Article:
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Airline industry alert: dismissal of whistleblower claim in the US

Written by
FordHarrison LLP, nationwide U.S. law firm with a singular focus on HR law.
A legal claim by a Delta employee who alleged his dismissal violated legal protection for whistleblowers in the airline industry has been dismissed.

Executive summary

On 23 August 2019, a Department of Labor Administrative Law Judge (ALJ) dismissed a claim filed against Delta Air Lines, Inc. (Delta) by former pilot Karl Seuring (Complainant) under the Wendell H. Ford Aviation Investment and Reform Act for the 21st Century (‘AIR21’). AIR21 prohibits carriers from discriminating against those who report an alleged violation of a Federal Aviation Regulation (‘FAR’) or certain other aviation safety standards.


The Complainant filed an AIR21 claim, alleging Delta terminated his employment in retaliation for raising safety claims in connection with contract maintenance performed by Delta on a foreign military aircraft. Following a four-day trial, the ALJ dismissed the claim in a lengthy decision, bringing further clarity as to AIR21’s standards.

Under AIR21, a complainant must first establish:

  • He or she engaged in protected activity (1).
  • The respondent subjected him or her to an unfavourable personnel action (such as dismissal) (2).
  • The protected activity was a contributing factor in the adverse personnel action (3).


If the complainant establishes this, the burden then shifts to respondent to demonstrate by clear and convincing evidence it would have taken the same action in the absence of the protected activity.

The ALJ dismissed the Complainant’s claim on the following three grounds:

  • On (1), the Complainant failed to show he engaged in protected activity because he lacked an objectively reasonable belief that a violation of a FAR had occurred.
  • On (3), he failed to show his alleged protected activity was a contributing factor in his termination.
  • Even if he had satisfied his burden, Delta established with clear and convincing evidence that it would have terminated him in the absence of his alleged protected activity.


As to the first ground, the ALJ found that the information the Complainant claimed constituted protected activity did not constitute a violation of a FAR because the FARs do not apply to work on a foreign military aircraft. The ALJ nevertheless found that the Complainant could still have reasonably believed the FARs applied to that aircraft because of facts unique to the aircraft at issue. Even assuming the FARs applied, however, he could not have reasonably believed the maintenance would violate the FARs because, at the time of his alleged protected activity, he did not know what maintenance had been performed and his assumptions regarding what had occurred were, by themselves, insufficient to give rise to a reasonable belief in a FAR violation.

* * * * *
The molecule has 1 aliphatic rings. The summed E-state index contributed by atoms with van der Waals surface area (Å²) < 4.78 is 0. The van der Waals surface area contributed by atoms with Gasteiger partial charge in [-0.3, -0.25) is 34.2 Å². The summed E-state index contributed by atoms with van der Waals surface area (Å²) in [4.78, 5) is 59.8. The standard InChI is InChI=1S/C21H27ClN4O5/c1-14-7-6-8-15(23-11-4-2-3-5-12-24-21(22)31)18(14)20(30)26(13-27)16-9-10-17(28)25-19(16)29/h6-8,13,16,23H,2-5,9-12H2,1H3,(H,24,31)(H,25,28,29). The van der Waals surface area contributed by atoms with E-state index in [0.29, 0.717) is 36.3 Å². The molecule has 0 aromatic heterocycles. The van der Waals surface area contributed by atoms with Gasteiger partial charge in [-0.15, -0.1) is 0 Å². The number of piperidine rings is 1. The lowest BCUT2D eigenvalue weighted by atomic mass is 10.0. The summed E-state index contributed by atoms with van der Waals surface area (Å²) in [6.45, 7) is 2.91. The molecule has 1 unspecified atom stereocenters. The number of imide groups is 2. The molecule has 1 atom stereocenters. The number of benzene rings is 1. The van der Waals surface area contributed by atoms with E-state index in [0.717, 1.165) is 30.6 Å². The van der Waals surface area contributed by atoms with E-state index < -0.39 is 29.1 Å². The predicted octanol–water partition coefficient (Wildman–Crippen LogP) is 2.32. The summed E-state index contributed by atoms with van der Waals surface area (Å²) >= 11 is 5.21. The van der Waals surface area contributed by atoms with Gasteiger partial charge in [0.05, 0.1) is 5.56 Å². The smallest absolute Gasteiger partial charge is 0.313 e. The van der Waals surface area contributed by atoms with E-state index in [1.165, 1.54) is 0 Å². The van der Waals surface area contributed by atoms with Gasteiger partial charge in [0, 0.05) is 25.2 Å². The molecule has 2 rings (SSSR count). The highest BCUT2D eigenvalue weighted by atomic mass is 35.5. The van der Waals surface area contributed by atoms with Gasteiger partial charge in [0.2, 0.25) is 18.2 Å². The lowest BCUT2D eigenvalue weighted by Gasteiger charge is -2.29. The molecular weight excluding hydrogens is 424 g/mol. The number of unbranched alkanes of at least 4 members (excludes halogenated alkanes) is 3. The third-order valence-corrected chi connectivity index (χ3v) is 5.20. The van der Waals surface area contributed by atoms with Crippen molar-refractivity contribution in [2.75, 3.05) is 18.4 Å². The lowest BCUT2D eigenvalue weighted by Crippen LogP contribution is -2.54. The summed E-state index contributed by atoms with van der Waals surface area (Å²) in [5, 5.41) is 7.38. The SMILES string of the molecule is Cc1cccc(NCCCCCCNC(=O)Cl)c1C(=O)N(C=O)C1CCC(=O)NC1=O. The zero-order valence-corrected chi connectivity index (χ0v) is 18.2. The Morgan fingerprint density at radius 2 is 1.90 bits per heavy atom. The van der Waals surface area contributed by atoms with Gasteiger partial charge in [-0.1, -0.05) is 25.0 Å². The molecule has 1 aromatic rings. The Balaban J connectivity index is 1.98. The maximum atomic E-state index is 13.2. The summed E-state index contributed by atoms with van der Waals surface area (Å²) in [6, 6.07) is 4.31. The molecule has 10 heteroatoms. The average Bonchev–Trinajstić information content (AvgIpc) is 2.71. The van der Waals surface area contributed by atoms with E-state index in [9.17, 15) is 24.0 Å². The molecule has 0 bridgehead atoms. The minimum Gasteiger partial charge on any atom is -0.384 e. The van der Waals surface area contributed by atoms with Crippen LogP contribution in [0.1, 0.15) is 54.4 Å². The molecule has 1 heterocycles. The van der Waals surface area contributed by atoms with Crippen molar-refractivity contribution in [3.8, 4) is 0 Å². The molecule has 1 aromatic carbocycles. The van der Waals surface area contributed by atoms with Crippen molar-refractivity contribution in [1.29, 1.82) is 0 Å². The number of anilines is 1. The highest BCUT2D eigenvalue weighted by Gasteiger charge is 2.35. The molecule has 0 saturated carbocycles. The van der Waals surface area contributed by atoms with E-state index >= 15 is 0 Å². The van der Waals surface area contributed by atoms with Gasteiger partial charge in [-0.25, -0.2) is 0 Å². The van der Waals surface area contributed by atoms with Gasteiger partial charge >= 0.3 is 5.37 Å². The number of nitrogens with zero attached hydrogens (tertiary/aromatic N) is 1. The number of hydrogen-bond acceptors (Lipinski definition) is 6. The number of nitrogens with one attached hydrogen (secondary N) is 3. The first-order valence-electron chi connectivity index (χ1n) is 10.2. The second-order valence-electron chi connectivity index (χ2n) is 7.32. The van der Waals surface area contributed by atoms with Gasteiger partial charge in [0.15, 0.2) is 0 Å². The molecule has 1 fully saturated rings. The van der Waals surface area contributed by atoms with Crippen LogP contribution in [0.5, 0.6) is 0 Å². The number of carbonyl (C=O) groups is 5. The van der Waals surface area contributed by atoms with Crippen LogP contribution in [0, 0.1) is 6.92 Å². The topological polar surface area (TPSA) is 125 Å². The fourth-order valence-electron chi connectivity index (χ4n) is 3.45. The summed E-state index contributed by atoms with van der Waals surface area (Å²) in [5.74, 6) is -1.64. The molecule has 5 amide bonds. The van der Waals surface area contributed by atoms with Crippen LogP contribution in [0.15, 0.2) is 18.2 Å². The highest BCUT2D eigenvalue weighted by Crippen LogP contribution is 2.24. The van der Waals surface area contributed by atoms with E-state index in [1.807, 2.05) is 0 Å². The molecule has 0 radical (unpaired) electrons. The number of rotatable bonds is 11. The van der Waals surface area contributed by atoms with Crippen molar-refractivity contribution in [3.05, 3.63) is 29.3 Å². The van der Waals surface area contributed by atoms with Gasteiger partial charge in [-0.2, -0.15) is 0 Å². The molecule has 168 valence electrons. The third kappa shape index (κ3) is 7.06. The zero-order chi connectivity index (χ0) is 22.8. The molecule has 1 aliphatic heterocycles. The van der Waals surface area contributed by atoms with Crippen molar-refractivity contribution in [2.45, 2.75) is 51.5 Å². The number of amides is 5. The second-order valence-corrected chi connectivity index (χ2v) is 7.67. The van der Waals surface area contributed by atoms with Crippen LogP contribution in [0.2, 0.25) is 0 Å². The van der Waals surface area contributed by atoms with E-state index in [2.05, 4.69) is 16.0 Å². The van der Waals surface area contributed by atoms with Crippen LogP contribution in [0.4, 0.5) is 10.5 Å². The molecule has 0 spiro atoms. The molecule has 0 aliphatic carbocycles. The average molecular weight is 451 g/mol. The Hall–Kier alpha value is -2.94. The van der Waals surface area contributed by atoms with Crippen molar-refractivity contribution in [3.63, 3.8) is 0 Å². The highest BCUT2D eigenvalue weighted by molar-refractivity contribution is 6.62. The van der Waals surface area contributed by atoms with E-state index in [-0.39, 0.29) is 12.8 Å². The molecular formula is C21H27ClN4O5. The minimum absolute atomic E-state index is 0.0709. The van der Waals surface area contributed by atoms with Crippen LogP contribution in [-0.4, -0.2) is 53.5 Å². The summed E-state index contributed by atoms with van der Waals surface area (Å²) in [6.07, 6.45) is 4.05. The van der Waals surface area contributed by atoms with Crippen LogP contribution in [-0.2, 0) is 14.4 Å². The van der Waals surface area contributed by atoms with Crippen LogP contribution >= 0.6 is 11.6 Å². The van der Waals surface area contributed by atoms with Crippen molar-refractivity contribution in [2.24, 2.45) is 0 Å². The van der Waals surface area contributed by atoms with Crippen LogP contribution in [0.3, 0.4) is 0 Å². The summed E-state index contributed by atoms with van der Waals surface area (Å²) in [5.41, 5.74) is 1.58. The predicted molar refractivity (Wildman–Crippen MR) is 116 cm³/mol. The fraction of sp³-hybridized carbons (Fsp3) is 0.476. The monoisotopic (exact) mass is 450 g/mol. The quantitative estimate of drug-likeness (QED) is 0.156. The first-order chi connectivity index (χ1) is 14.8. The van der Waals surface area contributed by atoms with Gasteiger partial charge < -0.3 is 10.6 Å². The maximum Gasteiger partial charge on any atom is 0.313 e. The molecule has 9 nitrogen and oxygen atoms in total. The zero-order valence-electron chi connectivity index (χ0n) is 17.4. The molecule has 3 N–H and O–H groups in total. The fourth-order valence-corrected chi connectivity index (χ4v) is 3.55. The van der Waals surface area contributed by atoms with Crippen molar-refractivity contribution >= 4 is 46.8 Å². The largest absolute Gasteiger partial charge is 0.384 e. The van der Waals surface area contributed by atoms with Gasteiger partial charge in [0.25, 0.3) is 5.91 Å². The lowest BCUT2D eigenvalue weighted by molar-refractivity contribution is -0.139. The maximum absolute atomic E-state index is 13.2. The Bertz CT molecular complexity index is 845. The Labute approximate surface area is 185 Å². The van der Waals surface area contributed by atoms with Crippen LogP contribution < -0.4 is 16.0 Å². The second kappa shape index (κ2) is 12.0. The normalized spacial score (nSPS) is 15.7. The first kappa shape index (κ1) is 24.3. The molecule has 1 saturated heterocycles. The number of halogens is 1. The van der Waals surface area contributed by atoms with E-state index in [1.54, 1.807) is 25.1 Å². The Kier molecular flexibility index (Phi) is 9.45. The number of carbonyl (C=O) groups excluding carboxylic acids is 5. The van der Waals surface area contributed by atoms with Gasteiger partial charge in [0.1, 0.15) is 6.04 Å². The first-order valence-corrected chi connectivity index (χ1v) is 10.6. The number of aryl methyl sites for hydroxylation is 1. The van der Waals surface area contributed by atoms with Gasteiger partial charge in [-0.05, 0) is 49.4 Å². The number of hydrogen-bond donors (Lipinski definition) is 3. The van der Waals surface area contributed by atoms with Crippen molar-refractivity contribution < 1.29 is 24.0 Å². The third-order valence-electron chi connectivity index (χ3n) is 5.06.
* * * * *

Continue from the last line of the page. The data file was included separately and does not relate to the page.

As to the second ground, the ALJ found the Complainant failed to satisfy the ‘contributing factor’ element. The evidence showed that Delta’s investigation was initiated because it discovered him unescorted in a restricted area within a Delta Tech Ops hangar, not due to any alleged protected activity. The ALJ credited the testimony of Delta’s witnesses regarding the evidence uncovered during the investigation and concluded that, although the investigation was initially narrowly focused, it was reasonable to expand it after the discovery of additional misconduct, including violations of company pass travel benefits. The ALJ observed that Delta ‘and the Part 121 community as a whole’ view misuse of pass travel as ‘a serious offense that often warrants termination of employment.’

Finally, as to the last ground, the ALJ found that Delta would have terminated the Complainant in the absence of his protected activity because of the multiple acts of misconduct discovered during the investigation. The ALJ observed that it is:

‘not for this Tribunal to second-guess [Delta’s] decision to terminate Complainant’s employment when there is clear and convincing evidence that it would have done so in the absence of protected activity.’

The ALJ further observed that:

‘an employee’s protected activity does not insulate him from adverse action stemming from conduct separate and apart from the protected activity.’

The full text of the decision can be found here.